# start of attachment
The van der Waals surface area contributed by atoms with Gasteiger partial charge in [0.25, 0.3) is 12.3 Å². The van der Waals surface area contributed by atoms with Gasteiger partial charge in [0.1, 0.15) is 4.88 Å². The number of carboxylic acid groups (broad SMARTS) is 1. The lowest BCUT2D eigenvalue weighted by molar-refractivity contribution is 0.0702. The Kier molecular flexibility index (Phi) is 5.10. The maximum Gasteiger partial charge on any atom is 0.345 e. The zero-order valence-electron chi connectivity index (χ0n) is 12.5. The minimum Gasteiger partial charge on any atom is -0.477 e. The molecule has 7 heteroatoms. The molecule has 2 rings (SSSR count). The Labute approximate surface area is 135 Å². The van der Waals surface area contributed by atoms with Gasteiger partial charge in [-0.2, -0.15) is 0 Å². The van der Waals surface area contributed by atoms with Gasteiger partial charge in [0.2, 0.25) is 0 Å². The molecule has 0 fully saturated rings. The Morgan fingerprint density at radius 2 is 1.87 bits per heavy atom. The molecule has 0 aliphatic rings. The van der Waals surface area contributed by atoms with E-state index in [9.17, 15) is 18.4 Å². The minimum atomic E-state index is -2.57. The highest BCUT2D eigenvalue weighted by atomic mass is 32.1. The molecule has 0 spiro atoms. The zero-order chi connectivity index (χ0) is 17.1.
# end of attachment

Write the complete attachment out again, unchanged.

The van der Waals surface area contributed by atoms with Gasteiger partial charge in [0.25, 0.3) is 12.3 Å². The van der Waals surface area contributed by atoms with Gasteiger partial charge in [0.1, 0.15) is 4.88 Å². The number of carboxylic acid groups (broad SMARTS) is 1. The lowest BCUT2D eigenvalue weighted by molar-refractivity contribution is 0.0702. The Kier molecular flexibility index (Phi) is 5.10. The maximum Gasteiger partial charge on any atom is 0.345 e. The zero-order valence-electron chi connectivity index (χ0n) is 12.5. The minimum Gasteiger partial charge on any atom is -0.477 e. The molecule has 7 heteroatoms. The molecule has 2 rings (SSSR count). The Labute approximate surface area is 135 Å². The van der Waals surface area contributed by atoms with Gasteiger partial charge in [-0.2, -0.15) is 0 Å². The van der Waals surface area contributed by atoms with Gasteiger partial charge in [0.2, 0.25) is 0 Å². The molecule has 0 fully saturated rings. The Morgan fingerprint density at radius 2 is 1.87 bits per heavy atom. The molecule has 0 aliphatic rings. The van der Waals surface area contributed by atoms with E-state index in [9.17, 15) is 18.4 Å². The minimum atomic E-state index is -2.57. The highest BCUT2D eigenvalue weighted by atomic mass is 32.1. The molecule has 0 spiro atoms. The zero-order chi connectivity index (χ0) is 17.1.